Human Spaceflights

International Flight No. 259

Soyuz TMA-13



Patch Soyuz TMA-13 Patch Richard Garriott

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Patch Soyuz TMA-13 Patch Soyuz TMA-13

Launch, orbit and landing data

Launch date:  12.10.2008
Launch time:  07:01:33.243 UTC
Launch site:  Baikonur
Launch pad:  1
Altitude:  348 - 361 km
Inclination:  51.64°
Docking ISS:  14.10.2008, 08:26:14 UTC
Undocking ISS:  08.04.2009, 03:55:25 UTC
Landing date:  08.04.2009
Landing time:  07:15:09.8 UTC
Landing site:  48°33'56" N, 69°23'51" E

walkout photo

Crew Soyuz TMA-13

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alternative crew photo

alternative crew photo

alternative crew photo

alternative crew photo

alternative crew photo

alternative crew photo


No.   Surname Given names Position Flight No. Duration Orbits
1  Lonchakov  Yuri Valentinovich  Commander 3 178d 00h 13m 38s  2803 
2  Fincke  Edward Michael "Mike"  Flight Engineer 2 178d 00h 13m 38s  2803 
3  Garriott  Richard Allen  Spaceflight Participant 1 11d 20h 35m 17s  188 

Crew seating arrangement

1  Lonchakov
2  Fincke
3  Garriott
Soyuz TMA spacecraft
1  Lonchakov
2  Fincke
3  Simonyi

Backup Crew

No.   Surname Given names Position
1  Padalka  Gennadi Ivanovich  Commander
2  Barratt  Michael Reed  Flight Engineer
3  Halik  Nikos "Nik"  Spaceflight Participant
Crew Soyuz TMA-13 (backup)

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alternative crew photo


Launch vehicle:  Soyuz-FG (No. 36M133S Sh15000-026)
Spacecraft:  Soyuz TMA-13 (TMA No. 223)


Launch from the Baikonur Cosmodrome and landing 151 km northeast of Dzheskasgan; ISS Expedition 18.

Richard Garriott became another space tourist. He is the son of the US astronaut Owen Garriott. Following a two-day solo flight Soyuz TMA-13 docked to ISS on October 14, 2008. Yuri Lonchakov and Michael Fincke replaced Expedition 17 crew members Sergei Volkov and Oleg Kononenko.

Due to bad weather in the landing area the return was delayed one day.
The Soyuz spacecraft is composed of three elements attached end-to-end - the Orbital Module, the Descent Module and the Instrumentation/Propulsion Module. The crew occupied the central element, the Descent Module. The other two modules are jettisoned prior to re-entry. They burn up in the atmosphere, so only the Descent Module returned to Earth.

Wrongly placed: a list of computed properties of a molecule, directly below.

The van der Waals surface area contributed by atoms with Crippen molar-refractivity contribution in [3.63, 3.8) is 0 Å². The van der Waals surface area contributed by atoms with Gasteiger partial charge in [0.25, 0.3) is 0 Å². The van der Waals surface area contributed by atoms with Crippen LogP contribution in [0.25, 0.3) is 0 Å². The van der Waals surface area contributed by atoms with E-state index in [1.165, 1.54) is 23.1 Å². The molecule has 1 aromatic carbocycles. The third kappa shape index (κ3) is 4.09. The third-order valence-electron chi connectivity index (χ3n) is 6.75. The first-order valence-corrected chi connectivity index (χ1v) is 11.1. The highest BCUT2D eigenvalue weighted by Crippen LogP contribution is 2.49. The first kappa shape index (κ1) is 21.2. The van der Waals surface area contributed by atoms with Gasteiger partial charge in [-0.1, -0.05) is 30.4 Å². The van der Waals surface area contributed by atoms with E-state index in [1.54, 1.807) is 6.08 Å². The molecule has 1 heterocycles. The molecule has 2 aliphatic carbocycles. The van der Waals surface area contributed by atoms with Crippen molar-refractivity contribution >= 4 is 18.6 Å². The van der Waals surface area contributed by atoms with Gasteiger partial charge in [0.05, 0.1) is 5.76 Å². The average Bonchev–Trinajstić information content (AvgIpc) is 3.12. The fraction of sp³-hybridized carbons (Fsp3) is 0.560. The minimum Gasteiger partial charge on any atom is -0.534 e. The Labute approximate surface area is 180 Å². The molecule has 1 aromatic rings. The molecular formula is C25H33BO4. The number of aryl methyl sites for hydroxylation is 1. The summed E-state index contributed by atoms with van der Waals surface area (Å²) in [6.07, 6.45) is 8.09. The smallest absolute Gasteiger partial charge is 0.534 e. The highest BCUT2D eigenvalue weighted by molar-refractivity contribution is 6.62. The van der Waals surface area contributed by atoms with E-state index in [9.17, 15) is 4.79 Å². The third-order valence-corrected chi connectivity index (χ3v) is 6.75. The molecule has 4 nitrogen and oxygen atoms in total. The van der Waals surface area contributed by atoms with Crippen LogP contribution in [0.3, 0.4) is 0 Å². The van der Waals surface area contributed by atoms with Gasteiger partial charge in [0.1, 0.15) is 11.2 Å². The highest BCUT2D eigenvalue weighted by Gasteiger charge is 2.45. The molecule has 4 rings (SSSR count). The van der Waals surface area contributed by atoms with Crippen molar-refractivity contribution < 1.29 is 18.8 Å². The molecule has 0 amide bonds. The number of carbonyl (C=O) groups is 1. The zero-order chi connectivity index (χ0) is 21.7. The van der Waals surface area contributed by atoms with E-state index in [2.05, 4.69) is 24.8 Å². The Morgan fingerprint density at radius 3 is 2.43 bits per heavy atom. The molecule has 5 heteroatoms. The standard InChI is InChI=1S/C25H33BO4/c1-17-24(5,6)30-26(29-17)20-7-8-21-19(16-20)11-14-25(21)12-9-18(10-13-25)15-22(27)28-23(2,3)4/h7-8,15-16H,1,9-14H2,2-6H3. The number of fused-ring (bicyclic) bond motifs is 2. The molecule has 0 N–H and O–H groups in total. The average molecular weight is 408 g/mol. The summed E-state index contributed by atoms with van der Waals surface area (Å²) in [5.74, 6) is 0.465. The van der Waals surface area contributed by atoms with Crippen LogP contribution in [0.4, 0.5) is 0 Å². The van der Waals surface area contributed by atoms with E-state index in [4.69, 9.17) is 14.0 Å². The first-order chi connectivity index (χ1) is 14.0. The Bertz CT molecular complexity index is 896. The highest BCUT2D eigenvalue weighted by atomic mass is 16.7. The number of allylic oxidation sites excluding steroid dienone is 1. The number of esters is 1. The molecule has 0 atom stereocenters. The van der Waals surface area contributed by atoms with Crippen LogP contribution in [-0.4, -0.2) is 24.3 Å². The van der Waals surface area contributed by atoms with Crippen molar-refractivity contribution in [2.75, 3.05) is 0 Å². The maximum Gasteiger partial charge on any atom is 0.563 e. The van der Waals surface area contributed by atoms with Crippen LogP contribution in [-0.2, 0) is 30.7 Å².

The deorbit burn lasted 261 seconds. Having shed two-thirds of its mass, the Soyuz reached Entry Interface - a point 400,000 feet (121.9 kilometers) above the Earth, where friction due to the thickening atmosphere began to heat its outer surfaces. With only 23 minutes left before it lands on the grassy plains of central Asia, attention in the module turned to slowing its rate of descent.
Eight minutes later, the spacecraft was streaking through the sky at a rate of 755 feet (230 meters) per second. Before it touched down, its speed slowed to only 5 feet (1.5 meter) per second, and it lands at an even lower speed than that. Several onboard features ensure that the vehicle and crew land safely and in relative comfort.
Four parachutes, deployed 15 minutes before landing, dramatically slowed the vehicle's rate of descent. Two pilot parachutes were the first to be released, and a drogue chute attached to the second one followed immediately after. The drogue, measuring 24 square meters (258 square feet) in area, slowed the rate of descent from 755 feet (230 meters) per second to 262 feet (80 meters) per second.
The main parachute was the last to emerge. It is the largest chute, with a surface area of 10,764 square feet (1,000 square meters). Its harnesses shifted the vehicle's attitude to a 30-degree angle relative to the ground, dissipating heat, and then shifted it again to a straight vertical descent prior to landing.
The main chute slowed the Soyuz to a descent rate of only 24 feet (7.3 meters) per second, which is still too fast for a comfortable landing. One second before touchdown, two sets of three small engines on the bottom of the vehicle fired, slowing the vehicle to soften the landing.


Richard Garriott landed on October 24, 2008 at 03:36:49.9 UTC with Soyuz TMA-12 spacecraft.

Photos / Graphics

Soyuz TMA spacecraft Soyuz TMA landing module
crew in training Soyuz TMA-13 integration
Soyuz TMA-13 rollout Soyuz TMA-13 on the launch pad
Soyuz TMA-13 launch Arrival of Soyuz TMA-13 at the ISS
traditional in-flight photo Soyuz TMA-13 Soyuz TMA-13 landing
Soyuz TMA-13 landing Soyuz TMA-13 recovery
Soyuz TMA-13 recovery  


Last update on March 29, 2020.